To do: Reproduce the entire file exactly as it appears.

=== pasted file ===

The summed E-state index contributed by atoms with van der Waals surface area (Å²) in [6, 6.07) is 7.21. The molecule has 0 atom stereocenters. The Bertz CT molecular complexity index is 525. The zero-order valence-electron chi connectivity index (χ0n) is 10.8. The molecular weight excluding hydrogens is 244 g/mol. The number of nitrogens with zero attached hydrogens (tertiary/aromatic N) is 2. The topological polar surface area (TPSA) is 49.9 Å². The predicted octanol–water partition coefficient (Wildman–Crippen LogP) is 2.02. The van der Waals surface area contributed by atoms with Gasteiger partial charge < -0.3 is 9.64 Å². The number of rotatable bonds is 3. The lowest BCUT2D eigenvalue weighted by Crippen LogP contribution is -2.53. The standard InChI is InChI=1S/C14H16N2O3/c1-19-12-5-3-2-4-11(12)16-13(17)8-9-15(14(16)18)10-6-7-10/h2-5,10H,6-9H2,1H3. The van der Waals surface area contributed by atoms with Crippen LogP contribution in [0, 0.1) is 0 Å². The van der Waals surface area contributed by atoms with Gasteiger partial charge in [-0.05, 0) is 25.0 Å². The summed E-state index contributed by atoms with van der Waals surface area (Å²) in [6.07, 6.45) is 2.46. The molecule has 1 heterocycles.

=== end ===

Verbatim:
The summed E-state index contributed by atoms with van der Waals surface area (Å²) in [6, 6.07) is 7.21. The molecule has 0 atom stereocenters. The Bertz CT molecular complexity index is 525. The zero-order valence-electron chi connectivity index (χ0n) is 10.8. The molecular weight excluding hydrogens is 244 g/mol. The number of nitrogens with zero attached hydrogens (tertiary/aromatic N) is 2. The topological polar surface area (TPSA) is 49.9 Å². The predicted octanol–water partition coefficient (Wildman–Crippen LogP) is 2.02. The van der Waals surface area contributed by atoms with Gasteiger partial charge < -0.3 is 9.64 Å². The number of rotatable bonds is 3. The lowest BCUT2D eigenvalue weighted by Crippen LogP contribution is -2.53. The standard InChI is InChI=1S/C14H16N2O3/c1-19-12-5-3-2-4-11(12)16-13(17)8-9-15(14(16)18)10-6-7-10/h2-5,10H,6-9H2,1H3. The van der Waals surface area contributed by atoms with Crippen LogP contribution in [0, 0.1) is 0 Å². The van der Waals surface area contributed by atoms with Gasteiger partial charge in [-0.05, 0) is 25.0 Å². The summed E-state index contributed by atoms with van der Waals surface area (Å²) in [6.07, 6.45) is 2.46. The molecule has 1 heterocycles.